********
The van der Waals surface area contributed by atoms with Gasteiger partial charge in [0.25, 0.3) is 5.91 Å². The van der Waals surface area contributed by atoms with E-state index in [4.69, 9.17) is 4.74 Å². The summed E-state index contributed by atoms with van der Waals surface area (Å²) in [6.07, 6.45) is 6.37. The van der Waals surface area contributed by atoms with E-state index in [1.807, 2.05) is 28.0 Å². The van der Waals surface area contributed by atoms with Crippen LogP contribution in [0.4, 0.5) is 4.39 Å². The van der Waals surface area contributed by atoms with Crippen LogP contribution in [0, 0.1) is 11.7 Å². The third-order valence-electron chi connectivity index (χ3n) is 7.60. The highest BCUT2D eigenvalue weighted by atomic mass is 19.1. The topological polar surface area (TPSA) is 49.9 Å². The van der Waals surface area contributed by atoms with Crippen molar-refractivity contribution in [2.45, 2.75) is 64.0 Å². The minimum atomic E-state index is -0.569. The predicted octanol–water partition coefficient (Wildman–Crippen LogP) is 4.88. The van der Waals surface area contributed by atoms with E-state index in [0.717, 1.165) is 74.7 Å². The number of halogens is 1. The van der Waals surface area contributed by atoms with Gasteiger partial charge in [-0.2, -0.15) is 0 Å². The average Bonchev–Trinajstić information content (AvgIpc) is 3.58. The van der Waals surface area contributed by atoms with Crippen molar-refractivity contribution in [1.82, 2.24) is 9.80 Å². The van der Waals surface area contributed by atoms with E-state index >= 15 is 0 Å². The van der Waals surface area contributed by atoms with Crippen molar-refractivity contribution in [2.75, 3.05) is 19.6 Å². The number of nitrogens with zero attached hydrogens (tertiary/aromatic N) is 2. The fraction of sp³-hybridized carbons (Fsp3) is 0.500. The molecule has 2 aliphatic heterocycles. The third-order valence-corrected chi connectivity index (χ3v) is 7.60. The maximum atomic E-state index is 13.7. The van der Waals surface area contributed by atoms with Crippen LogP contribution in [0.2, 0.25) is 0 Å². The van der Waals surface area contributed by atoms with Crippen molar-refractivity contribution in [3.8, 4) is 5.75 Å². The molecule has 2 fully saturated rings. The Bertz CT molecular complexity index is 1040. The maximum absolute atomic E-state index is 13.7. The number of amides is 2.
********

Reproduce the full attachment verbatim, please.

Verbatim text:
The van der Waals surface area contributed by atoms with Gasteiger partial charge in [0.25, 0.3) is 5.91 Å². The van der Waals surface area contributed by atoms with E-state index in [4.69, 9.17) is 4.74 Å². The summed E-state index contributed by atoms with van der Waals surface area (Å²) in [6.07, 6.45) is 6.37. The van der Waals surface area contributed by atoms with E-state index in [1.807, 2.05) is 28.0 Å². The van der Waals surface area contributed by atoms with Crippen LogP contribution in [0.4, 0.5) is 4.39 Å². The van der Waals surface area contributed by atoms with Crippen LogP contribution in [0, 0.1) is 11.7 Å². The third-order valence-electron chi connectivity index (χ3n) is 7.60. The highest BCUT2D eigenvalue weighted by atomic mass is 19.1. The topological polar surface area (TPSA) is 49.9 Å². The van der Waals surface area contributed by atoms with Crippen molar-refractivity contribution in [2.45, 2.75) is 64.0 Å². The minimum atomic E-state index is -0.569. The predicted octanol–water partition coefficient (Wildman–Crippen LogP) is 4.88. The van der Waals surface area contributed by atoms with E-state index in [0.717, 1.165) is 74.7 Å². The number of halogens is 1. The van der Waals surface area contributed by atoms with Gasteiger partial charge in [-0.2, -0.15) is 0 Å². The average Bonchev–Trinajstić information content (AvgIpc) is 3.58. The van der Waals surface area contributed by atoms with Crippen molar-refractivity contribution in [1.82, 2.24) is 9.80 Å². The van der Waals surface area contributed by atoms with E-state index >= 15 is 0 Å². The van der Waals surface area contributed by atoms with Crippen molar-refractivity contribution in [2.75, 3.05) is 19.6 Å². The number of nitrogens with zero attached hydrogens (tertiary/aromatic N) is 2. The fraction of sp³-hybridized carbons (Fsp3) is 0.500. The molecule has 2 aliphatic heterocycles. The third-order valence-corrected chi connectivity index (χ3v) is 7.60. The maximum atomic E-state index is 13.7. The van der Waals surface area contributed by atoms with Crippen LogP contribution in [0.2, 0.25) is 0 Å². The van der Waals surface area contributed by atoms with Crippen molar-refractivity contribution in [3.8, 4) is 5.75 Å². The molecule has 2 fully saturated rings. The Bertz CT molecular complexity index is 1040. The maximum absolute atomic E-state index is 13.7. The number of amides is 2.